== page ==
Bandstand on the Common
The Common
Built - 1998

In the early 1700s, a group of London proprietors established the town of Sutton in the well-watered valleys and fertile hilltops of the region in this part of Worcester County now called "The Blackstone Valley." Undaunted, these early settlers fought off Indians and established their farms with perserverance and hard work.
Years later, French Canadian workers built part of Sutton's Manchaug and Wilkinsonville villages into areas that developed cloth, hats and shuttle (devices that carry thread back and forth) industries while local farmers raised prize-winning cattle and groves of Sutton Beauty Apples. As years went on and the town grew, no Massachusetts town sent more of its native sons to fight for our country's independence than did Sutton.
The plans for a bandstand to be built on The Common were developed in 1996 after a Mr. Ron Annis had a vision to have a structure on common ground for all of the community to enjoy. Architect Russell Swinton Oatman was then contracted to design a structure that the town desired that would incorporate features from the town hall and the center church. After extensive research, Mr. Oatman developed drawings and a design that the town was quite pleased with. From that point on, the Bandstand Committee solicited residents of the town for donations through a mailing campaign as well as personal appeals for support from local businesses and defied all statistics with regard to fund raising by receiving an overwhelming return of $35,000 on the mailings and a large sum from the town's businesses. Enough money was left over after construction to also add benches and lights which were memorialized by inscriptions which recognized loved ones in the community. Also along with all of the financial support, materials labor and craftsmanship from many individuals were offered. The weather during the building phase of the structure was awful at times, but the committee and all individuals involved functioned well together with all being proud of their accomplishment of this fine structure upon completion.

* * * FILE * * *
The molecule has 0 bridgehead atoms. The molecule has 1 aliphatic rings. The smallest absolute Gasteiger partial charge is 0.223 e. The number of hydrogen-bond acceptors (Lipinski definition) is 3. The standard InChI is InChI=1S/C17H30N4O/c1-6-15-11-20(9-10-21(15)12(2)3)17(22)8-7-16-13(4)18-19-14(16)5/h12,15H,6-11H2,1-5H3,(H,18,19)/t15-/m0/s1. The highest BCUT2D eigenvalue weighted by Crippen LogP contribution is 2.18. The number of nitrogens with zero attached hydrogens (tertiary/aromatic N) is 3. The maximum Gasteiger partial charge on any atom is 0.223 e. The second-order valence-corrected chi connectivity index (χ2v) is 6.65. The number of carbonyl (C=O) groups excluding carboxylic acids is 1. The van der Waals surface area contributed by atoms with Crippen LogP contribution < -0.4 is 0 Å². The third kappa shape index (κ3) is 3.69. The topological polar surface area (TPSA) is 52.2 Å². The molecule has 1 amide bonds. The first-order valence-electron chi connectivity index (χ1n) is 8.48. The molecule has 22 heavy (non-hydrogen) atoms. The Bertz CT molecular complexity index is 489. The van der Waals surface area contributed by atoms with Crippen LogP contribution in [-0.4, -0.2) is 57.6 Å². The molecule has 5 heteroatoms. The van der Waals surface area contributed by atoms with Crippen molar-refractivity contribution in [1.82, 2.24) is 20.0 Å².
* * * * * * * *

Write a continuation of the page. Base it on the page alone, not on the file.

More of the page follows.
The bandstand, just known as the Bandstand on the Common, is the first the town has had and is built with the finest of materials, with excellant acoustics and is handicapped accessible. Musical groups always remark on how they love the sound resonance. Local school bands and groups have used the structure as a focal point for their events. The bandstand has also been used for many weddings and is a favorite place for photo shoots.
Don Conley, Bandstand Committee

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